The End of the British "Handling" of America

Tony Blair’s exit from 10 Downing Street could mark a major shift in the nature of Anglo-American relations.

Sometimes anecdotes (be they partly apocryphal or not) say more than narratives about relations between countries. Supposedly, Jack Kennedy asked his friend, Prime Minister Harold Macmillan, what the British really thought about the Americans. Surprised, Macmillan mentioned British respect for America's technological prowess, ease with logistics and pioneering capitalistic spirit. Then he came to the sting in the scorpion's tail. "Jack, we see ourselves as the cultured Greeks, who know all the secrets of the world, ready to give all our help to you Romans in running it." The president's response, if any, is not recorded. But this anecdote never fails to lead to involuntary nods whenever I present it in London.

For in a very real way, this conceit (true or not) has served as the basis for Britain's relationship with America for the past fifty years. If the Gaullist dream was to confront America with a rival-ally, the Macmillanite modus operandi is entirely different: "The Americans are crazy, we must always agree with them strategically, and curb their excesses (and promote our national interest) tactically." This is the policy line, followed almost without interruption (with the disastrous exception of Anthony Eden) from Churchill to Blair.

As with Gaullism, there is a dangerous flaw in this largely successful strategy. If British public opinion was not made at least somewhat aware of what tangible results their government received for following such a policy, the pernicious idea could soon surface that London was merely slavishly following the American lead without getting anything from such a strategy in return. As most of the process is done behind closed doors, British leaders could not afford to spell out how they had maneuvered the Americans to their advantage, without losing the very ability to influence Washington that such a plan entirely depended on. In other words, the Macmillanite strategy always risked a public-relations disaster.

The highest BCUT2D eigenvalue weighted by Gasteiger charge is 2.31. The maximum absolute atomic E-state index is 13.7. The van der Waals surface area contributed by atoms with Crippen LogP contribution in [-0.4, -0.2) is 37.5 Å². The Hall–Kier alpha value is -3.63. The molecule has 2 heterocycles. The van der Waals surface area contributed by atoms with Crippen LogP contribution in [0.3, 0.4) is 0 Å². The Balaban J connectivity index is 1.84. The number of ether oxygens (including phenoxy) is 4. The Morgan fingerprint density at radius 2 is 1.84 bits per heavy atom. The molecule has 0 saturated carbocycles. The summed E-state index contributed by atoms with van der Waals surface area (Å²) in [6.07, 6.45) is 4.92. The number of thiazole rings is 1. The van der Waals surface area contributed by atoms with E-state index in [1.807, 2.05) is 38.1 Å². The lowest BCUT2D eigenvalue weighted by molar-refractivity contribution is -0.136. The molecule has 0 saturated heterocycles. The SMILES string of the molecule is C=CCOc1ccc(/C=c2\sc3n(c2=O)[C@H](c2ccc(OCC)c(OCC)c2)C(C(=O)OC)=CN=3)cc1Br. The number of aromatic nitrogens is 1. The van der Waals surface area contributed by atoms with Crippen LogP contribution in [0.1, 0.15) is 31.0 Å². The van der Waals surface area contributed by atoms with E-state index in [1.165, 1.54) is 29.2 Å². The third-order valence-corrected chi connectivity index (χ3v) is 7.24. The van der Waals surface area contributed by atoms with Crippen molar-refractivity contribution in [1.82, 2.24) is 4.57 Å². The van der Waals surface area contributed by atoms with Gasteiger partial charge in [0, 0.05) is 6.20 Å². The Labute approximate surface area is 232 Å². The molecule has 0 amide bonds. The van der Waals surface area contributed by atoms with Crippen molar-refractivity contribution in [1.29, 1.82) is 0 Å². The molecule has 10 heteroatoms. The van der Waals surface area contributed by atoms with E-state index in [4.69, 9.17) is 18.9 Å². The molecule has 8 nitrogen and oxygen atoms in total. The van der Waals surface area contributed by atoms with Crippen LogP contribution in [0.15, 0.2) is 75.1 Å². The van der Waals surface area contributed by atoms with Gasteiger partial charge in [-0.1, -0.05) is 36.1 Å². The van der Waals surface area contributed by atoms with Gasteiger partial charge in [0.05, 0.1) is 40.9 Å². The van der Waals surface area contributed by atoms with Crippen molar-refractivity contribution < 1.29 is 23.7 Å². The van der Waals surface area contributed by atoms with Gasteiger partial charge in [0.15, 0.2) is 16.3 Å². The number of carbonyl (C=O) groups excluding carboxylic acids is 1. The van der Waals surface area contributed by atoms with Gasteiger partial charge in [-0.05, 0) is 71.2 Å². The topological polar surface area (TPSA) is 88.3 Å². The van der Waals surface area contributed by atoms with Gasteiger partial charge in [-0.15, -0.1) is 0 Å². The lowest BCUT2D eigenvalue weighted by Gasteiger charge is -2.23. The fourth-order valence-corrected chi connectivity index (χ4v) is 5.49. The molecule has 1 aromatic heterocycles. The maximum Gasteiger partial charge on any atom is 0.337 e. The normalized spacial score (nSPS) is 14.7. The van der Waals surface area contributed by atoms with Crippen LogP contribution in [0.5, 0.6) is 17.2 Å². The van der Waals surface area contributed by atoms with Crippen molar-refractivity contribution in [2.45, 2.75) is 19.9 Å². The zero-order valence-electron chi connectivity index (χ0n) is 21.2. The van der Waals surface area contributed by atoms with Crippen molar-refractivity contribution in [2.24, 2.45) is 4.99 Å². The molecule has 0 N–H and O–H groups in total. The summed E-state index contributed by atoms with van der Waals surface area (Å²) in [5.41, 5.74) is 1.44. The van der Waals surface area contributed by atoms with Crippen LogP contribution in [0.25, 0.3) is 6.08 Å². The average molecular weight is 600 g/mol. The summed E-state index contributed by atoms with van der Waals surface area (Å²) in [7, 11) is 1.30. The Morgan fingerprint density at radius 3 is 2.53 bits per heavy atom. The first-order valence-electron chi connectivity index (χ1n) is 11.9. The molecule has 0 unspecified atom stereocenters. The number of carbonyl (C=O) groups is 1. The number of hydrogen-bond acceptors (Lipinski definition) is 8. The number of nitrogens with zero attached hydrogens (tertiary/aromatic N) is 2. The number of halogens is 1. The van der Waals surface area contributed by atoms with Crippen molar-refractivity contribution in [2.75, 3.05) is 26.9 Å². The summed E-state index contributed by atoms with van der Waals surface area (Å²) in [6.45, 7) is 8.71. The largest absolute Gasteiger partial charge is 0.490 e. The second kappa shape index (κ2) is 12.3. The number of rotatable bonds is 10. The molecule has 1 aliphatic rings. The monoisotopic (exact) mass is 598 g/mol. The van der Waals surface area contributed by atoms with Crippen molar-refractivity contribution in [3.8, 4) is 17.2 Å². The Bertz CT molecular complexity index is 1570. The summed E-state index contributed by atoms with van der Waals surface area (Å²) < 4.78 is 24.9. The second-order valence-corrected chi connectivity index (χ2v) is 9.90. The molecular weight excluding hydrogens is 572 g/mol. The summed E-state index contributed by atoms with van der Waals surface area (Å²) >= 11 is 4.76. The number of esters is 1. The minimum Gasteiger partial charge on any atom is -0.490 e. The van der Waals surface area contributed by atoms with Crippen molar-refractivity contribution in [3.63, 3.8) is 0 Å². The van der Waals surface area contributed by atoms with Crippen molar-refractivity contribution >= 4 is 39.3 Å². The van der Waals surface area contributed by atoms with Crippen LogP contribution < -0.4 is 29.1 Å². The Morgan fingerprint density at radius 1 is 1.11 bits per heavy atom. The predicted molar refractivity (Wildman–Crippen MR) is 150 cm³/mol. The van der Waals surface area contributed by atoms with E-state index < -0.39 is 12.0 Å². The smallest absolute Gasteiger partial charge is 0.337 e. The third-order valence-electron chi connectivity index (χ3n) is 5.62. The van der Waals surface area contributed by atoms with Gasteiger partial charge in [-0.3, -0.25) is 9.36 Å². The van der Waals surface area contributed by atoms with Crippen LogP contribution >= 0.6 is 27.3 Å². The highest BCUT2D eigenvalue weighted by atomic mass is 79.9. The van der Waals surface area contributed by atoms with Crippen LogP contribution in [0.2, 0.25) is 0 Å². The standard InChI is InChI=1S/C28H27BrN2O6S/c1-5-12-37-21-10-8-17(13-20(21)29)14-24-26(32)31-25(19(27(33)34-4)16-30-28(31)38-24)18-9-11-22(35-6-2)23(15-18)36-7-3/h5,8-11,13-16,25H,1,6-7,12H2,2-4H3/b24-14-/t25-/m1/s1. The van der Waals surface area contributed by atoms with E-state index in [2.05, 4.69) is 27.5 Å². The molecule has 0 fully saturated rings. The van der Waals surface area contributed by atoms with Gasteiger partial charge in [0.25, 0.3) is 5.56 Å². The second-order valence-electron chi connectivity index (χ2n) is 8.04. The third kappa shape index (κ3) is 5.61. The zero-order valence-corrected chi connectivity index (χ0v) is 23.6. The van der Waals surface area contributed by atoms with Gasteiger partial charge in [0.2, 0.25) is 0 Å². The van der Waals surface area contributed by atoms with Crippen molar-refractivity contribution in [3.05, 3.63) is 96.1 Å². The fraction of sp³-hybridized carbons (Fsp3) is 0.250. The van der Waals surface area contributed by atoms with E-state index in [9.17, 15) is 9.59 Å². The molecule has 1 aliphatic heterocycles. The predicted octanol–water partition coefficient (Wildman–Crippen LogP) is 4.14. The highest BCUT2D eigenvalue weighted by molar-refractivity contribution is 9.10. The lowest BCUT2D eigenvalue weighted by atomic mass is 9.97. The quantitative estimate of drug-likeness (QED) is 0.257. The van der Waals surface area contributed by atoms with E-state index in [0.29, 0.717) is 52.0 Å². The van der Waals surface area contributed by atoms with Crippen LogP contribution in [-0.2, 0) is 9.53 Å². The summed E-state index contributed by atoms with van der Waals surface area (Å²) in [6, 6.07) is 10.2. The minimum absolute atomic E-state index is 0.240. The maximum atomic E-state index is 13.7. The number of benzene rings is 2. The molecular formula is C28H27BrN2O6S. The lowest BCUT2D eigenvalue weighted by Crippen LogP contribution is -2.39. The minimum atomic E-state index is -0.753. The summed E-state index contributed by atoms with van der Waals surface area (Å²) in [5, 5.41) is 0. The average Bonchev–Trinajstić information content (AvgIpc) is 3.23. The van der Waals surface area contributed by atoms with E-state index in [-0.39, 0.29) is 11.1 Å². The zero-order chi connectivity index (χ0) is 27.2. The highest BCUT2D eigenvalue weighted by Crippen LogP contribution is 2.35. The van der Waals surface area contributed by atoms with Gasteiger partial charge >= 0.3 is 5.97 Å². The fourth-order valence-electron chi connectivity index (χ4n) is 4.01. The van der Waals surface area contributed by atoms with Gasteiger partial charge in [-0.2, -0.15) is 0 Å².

If the French model has been destroyed, it is hard to imagine a greater casualty of the Iraq War than the comfortable British model of how to deal with what novelist John le Carré has somewhat ambiguously termed "the cousins." The prime minister, in boldly strategically supporting President Bush in Iraq, not just diplomatically but also in terms of actual boots on the ground, was the only major ally to significantly join America in participating in the Iraq War. Tony Blair, the most gifted British politician of his age, has been destroyed over his following standard British practices in dealing with the Americans. His demise will be a cautionary tale for all British politicians for the foreseeable future; in fact, today one can scarcely meet any of them without the topic coming up in hushed tones.

Diplomatically, the strategy seemed destined to succeed. The Bush White House, desperate for real allies to point to as a way to refute the charge of its unilateralism, was only to happy to accede to the prime minister's wish to go to the UN for another resolution against Saddam before invading-as a way to give the prime minister political cover with his people. This, in addition for reported help with Northern Ireland and making a more robust effort over the Arab-Israeli peace process, was the tactical price Blair exacted for his strategic support.

So far, so good. However, the Security Council initiative disastrously backfired, exposing the Bush Administration as going through the motions, rather than actively considering opposing points of view regarding Iraq. This hardened British and European public opinion further against the war. As the conflict began to go horribly wrong and unable to point to any tangible benefit for British support for President Bush, Blair's poll numbers, stratospheric for so long, took a nosedive. Worse, he was ridiculed (and it stuck) as "a poodle" of the United States, thus exposing the fatal flaw in the Macmillanite strategy. We now live in a world where both basic European patterns of engagement with America no longer work.

John C. Hulsman, Ph.D., is the president of John C. Hulsman Enterprises (www.John-Hulsman.com). He is also a contributing editor to The National Interest. Along with Anatol Lieven, he authored Ethical Realism: A Vision For America's Role In The World, (New York: Random House, 2006). This is taken from a larger piece that will appear in the forthcoming issue of The National Interest.